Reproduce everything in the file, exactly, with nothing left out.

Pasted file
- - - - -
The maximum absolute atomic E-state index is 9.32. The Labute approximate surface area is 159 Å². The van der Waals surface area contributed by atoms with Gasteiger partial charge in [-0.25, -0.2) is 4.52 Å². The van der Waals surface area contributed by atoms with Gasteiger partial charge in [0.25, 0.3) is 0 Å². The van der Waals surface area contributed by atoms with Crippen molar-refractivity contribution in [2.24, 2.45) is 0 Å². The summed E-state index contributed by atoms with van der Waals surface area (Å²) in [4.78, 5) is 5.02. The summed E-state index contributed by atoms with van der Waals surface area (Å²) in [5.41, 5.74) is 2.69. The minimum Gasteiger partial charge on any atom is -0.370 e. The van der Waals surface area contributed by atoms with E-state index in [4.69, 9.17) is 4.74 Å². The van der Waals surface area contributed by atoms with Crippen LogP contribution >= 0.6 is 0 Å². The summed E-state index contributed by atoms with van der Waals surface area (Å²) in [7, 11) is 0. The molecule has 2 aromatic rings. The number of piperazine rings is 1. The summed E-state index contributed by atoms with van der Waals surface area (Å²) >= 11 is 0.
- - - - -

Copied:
The maximum absolute atomic E-state index is 9.32. The Labute approximate surface area is 159 Å². The van der Waals surface area contributed by atoms with Gasteiger partial charge in [-0.25, -0.2) is 4.52 Å². The van der Waals surface area contributed by atoms with Gasteiger partial charge in [0.25, 0.3) is 0 Å². The van der Waals surface area contributed by atoms with Crippen molar-refractivity contribution in [2.24, 2.45) is 0 Å². The summed E-state index contributed by atoms with van der Waals surface area (Å²) in [4.78, 5) is 5.02. The summed E-state index contributed by atoms with van der Waals surface area (Å²) in [5.41, 5.74) is 2.69. The minimum Gasteiger partial charge on any atom is -0.370 e. The van der Waals surface area contributed by atoms with E-state index in [4.69, 9.17) is 4.74 Å². The van der Waals surface area contributed by atoms with Crippen LogP contribution >= 0.6 is 0 Å². The summed E-state index contributed by atoms with van der Waals surface area (Å²) in [7, 11) is 0. The molecule has 2 aromatic rings. The number of piperazine rings is 1. The summed E-state index contributed by atoms with van der Waals surface area (Å²) >= 11 is 0.